- A community candlelight vigil to celebrate recovery will take place 7-8:30 p.m. Wednesday at New Beginnings Counseling Center, 155 Granada St., Suite N, Camarillo. For more information, call 987-3162 or visit http://www.nbcounseling.net.

- A screening of “Beauty Mark: Body Image and the Race for Perfection” and panel discussion will take place at 7 p.m. Thursday at CSU Channel Islands in Camarillo. “Beauty Mark,” say the film’s creators, “is for anyone who has ever felt invisible because they didn’t conform to our culture’s impossible, unhealthy, abnormal beauty standards.”

This documentary about self-image tells the story of psychotherapist and former triathlete Diane Israel, who stopped competing when she collapsed from anorexia. Included are interviews with models, inner-city teens and other athletes, and insights from “The Vagina Monologues” playwright Eve Ensler and “The Beauty Myth” author Naomi Wolf.

After the film, La Ventana’s Bartole, New Beginnings therapist Susan Richter and registered dietitian Karen Decker will discuss how to maintain a healthy weight without dieting, getting comfortable in your body, and helping others who struggle with food and weight issues.

The screening and discussion will take place in conference room 1360 on the first floor at CSUCI’s Broome Library, 1 University Drive. Doors will open at 6:30 p.m. Parking is $6.

- Eating disorder screenings will be available through Saturday at New Beginnings Counseling Center. For an appointment, call Robert Bennett, marriage and family therapist intern, at 535-0016.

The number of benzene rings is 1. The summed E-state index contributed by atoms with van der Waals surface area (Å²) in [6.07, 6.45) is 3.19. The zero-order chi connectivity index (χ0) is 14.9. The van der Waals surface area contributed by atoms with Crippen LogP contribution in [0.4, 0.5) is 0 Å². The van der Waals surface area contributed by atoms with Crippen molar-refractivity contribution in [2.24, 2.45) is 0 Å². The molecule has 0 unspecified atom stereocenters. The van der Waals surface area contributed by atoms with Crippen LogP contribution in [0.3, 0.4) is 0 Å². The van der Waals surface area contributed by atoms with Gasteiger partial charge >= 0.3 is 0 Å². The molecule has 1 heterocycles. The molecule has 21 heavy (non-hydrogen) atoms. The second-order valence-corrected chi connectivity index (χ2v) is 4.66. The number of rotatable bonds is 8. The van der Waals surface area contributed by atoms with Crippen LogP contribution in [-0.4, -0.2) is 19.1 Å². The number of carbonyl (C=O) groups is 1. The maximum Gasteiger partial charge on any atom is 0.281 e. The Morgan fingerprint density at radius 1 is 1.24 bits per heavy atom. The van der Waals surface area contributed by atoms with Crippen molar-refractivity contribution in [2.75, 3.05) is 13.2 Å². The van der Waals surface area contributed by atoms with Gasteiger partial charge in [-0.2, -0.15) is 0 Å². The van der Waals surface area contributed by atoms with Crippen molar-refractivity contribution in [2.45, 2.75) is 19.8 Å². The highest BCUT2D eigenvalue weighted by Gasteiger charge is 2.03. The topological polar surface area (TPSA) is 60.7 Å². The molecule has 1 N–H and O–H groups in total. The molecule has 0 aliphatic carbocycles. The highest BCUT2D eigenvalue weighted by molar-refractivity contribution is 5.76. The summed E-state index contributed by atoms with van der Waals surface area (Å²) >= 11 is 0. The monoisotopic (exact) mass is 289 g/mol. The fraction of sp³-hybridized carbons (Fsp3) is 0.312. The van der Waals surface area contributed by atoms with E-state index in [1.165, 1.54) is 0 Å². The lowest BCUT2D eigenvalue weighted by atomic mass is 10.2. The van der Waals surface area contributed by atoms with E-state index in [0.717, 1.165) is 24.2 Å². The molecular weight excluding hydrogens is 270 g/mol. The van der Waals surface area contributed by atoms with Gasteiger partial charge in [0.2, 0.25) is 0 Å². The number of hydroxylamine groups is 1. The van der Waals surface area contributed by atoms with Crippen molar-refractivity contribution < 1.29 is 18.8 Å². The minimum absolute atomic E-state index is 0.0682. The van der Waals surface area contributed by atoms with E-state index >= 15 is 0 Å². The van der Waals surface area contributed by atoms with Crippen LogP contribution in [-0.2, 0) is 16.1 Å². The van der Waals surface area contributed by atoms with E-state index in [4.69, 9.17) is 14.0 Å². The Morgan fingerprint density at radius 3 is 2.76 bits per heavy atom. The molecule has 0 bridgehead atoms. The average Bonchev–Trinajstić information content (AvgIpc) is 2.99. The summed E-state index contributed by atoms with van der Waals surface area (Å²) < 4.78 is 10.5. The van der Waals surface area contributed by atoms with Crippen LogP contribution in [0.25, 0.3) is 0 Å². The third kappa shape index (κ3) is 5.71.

- For more information about National Eating Disorders Awareness Week, visit http://www.nationaleatingdisorders.org.

— Karen Lindell

Getting help

- For referrals to eating disorder treatment programs, therapists and support groups, call the National Eating Disorders Association at 800-931-2237 or visit http://www.nationaleatingdisorders.org.

- La Ventana, with locations in Thousand Oaks and Calabasas, treats individuals struggling with anorexia, bulimia, binge eating and other eating issues. The treatment center offers a partial hospitalization program, also known as day treatment, as well as intensive outpatient programs.

La Ventana accepts most major insurance plans, and can assist clients in obtaining loans. Clients can choose to live in La Ventana’s residence or commute to attend programs while living at home.

For more information, call 888-528-3682, visit http://www.laventanatreatment.com or e-mail info@laventanatreatment.com.

By the numbers

- For women ages 15 to 24, eating disorders are among the top four leading causes of burden of disease in terms of years of life lost through death or disability.

- Anorexia nervosa has one of the highest overall mortality rates and the highest suicide rate of any psychiatric disorder. The risk of death is three times higher than in depression, schizophrenia or alcoholism and 12 times higher than in the general population.

- Up to 10 percent of women with anorexia nervosa may die due to anorexia-related causes. Early recognition of symptoms and proper treatment can reduce the risk of death. Deaths in anorexia nervosa mainly result from complications of starvation or from suicide.

- Health consequences from all eating disorders such as osteoporosis (brittle bones), gastrointestinal complications, and dental problems are significant health and financial burdens throughout life.

Source: Academy for Eating Disorders

© 2010 Ventura County Star. All rights reserved. This material may not be published, broadcast, rewritten or redistributed.